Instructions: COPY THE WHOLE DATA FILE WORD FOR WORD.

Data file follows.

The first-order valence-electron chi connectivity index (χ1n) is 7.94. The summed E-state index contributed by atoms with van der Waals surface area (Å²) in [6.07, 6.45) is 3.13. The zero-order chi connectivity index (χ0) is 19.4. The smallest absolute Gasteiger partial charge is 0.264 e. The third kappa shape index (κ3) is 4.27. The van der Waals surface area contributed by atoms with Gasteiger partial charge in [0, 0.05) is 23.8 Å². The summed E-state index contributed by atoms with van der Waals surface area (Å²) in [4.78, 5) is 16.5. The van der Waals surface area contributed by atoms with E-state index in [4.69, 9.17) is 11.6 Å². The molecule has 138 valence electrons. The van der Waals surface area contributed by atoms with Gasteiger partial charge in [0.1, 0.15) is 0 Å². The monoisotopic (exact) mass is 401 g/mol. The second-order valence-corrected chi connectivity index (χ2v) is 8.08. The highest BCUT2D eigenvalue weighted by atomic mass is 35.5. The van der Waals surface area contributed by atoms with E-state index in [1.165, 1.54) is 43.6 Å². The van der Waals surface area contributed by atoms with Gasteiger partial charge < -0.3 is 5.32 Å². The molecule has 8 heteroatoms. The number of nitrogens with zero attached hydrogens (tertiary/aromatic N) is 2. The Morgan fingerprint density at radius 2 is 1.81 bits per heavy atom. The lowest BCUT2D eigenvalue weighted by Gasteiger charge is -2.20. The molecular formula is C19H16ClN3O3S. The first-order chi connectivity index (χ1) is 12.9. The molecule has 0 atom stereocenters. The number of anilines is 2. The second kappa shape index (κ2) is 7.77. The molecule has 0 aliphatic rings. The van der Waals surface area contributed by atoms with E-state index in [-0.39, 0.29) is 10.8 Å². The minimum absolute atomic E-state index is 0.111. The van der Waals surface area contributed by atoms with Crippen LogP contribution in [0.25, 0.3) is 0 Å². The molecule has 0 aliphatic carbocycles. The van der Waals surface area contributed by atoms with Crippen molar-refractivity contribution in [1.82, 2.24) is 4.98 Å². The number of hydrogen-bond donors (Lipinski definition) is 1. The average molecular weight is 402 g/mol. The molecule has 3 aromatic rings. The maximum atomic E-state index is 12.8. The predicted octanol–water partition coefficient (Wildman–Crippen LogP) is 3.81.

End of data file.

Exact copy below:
The first-order valence-electron chi connectivity index (χ1n) is 7.94. The summed E-state index contributed by atoms with van der Waals surface area (Å²) in [6.07, 6.45) is 3.13. The zero-order chi connectivity index (χ0) is 19.4. The smallest absolute Gasteiger partial charge is 0.264 e. The third kappa shape index (κ3) is 4.27. The van der Waals surface area contributed by atoms with Gasteiger partial charge in [0, 0.05) is 23.8 Å². The summed E-state index contributed by atoms with van der Waals surface area (Å²) in [4.78, 5) is 16.5. The van der Waals surface area contributed by atoms with E-state index in [4.69, 9.17) is 11.6 Å². The molecule has 138 valence electrons. The van der Waals surface area contributed by atoms with Gasteiger partial charge in [0.1, 0.15) is 0 Å². The monoisotopic (exact) mass is 401 g/mol. The second-order valence-corrected chi connectivity index (χ2v) is 8.08. The highest BCUT2D eigenvalue weighted by atomic mass is 35.5. The van der Waals surface area contributed by atoms with E-state index in [1.165, 1.54) is 43.6 Å². The van der Waals surface area contributed by atoms with Gasteiger partial charge < -0.3 is 5.32 Å². The molecule has 8 heteroatoms. The number of nitrogens with zero attached hydrogens (tertiary/aromatic N) is 2. The Morgan fingerprint density at radius 2 is 1.81 bits per heavy atom. The lowest BCUT2D eigenvalue weighted by Gasteiger charge is -2.20. The molecular formula is C19H16ClN3O3S. The first-order chi connectivity index (χ1) is 12.9. The molecule has 0 atom stereocenters. The number of anilines is 2. The second kappa shape index (κ2) is 7.77. The molecule has 0 aliphatic rings. The van der Waals surface area contributed by atoms with E-state index in [-0.39, 0.29) is 10.8 Å². The minimum absolute atomic E-state index is 0.111. The van der Waals surface area contributed by atoms with Crippen LogP contribution in [0.25, 0.3) is 0 Å². The molecule has 0 aliphatic carbocycles. The van der Waals surface area contributed by atoms with Crippen molar-refractivity contribution in [1.82, 2.24) is 4.98 Å². The number of hydrogen-bond donors (Lipinski definition) is 1. The average molecular weight is 402 g/mol. The molecule has 3 aromatic rings. The maximum atomic E-state index is 12.8. The predicted octanol–water partition coefficient (Wildman–Crippen LogP) is 3.81.